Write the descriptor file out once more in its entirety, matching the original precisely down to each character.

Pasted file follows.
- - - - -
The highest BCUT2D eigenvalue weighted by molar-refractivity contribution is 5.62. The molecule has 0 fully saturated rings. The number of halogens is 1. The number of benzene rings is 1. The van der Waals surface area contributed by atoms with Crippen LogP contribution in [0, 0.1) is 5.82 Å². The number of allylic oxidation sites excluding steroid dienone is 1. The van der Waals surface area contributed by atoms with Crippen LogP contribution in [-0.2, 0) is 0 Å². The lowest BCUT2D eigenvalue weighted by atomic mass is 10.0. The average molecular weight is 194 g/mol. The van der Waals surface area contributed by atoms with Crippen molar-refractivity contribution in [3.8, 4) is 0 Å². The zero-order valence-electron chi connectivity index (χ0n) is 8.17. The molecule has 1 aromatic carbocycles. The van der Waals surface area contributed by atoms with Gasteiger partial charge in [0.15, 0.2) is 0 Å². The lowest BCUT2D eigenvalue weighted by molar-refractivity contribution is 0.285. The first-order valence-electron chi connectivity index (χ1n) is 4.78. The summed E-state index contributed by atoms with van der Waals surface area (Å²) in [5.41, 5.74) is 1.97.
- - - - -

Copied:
The highest BCUT2D eigenvalue weighted by molar-refractivity contribution is 5.62. The molecule has 0 fully saturated rings. The number of halogens is 1. The number of benzene rings is 1. The van der Waals surface area contributed by atoms with Crippen LogP contribution in [0, 0.1) is 5.82 Å². The number of allylic oxidation sites excluding steroid dienone is 1. The van der Waals surface area contributed by atoms with Crippen LogP contribution in [-0.2, 0) is 0 Å². The lowest BCUT2D eigenvalue weighted by atomic mass is 10.0. The average molecular weight is 194 g/mol. The van der Waals surface area contributed by atoms with Crippen molar-refractivity contribution in [3.8, 4) is 0 Å². The zero-order valence-electron chi connectivity index (χ0n) is 8.17. The molecule has 1 aromatic carbocycles. The van der Waals surface area contributed by atoms with Gasteiger partial charge in [0.15, 0.2) is 0 Å². The lowest BCUT2D eigenvalue weighted by molar-refractivity contribution is 0.285. The first-order valence-electron chi connectivity index (χ1n) is 4.78. The summed E-state index contributed by atoms with van der Waals surface area (Å²) in [5.41, 5.74) is 1.97.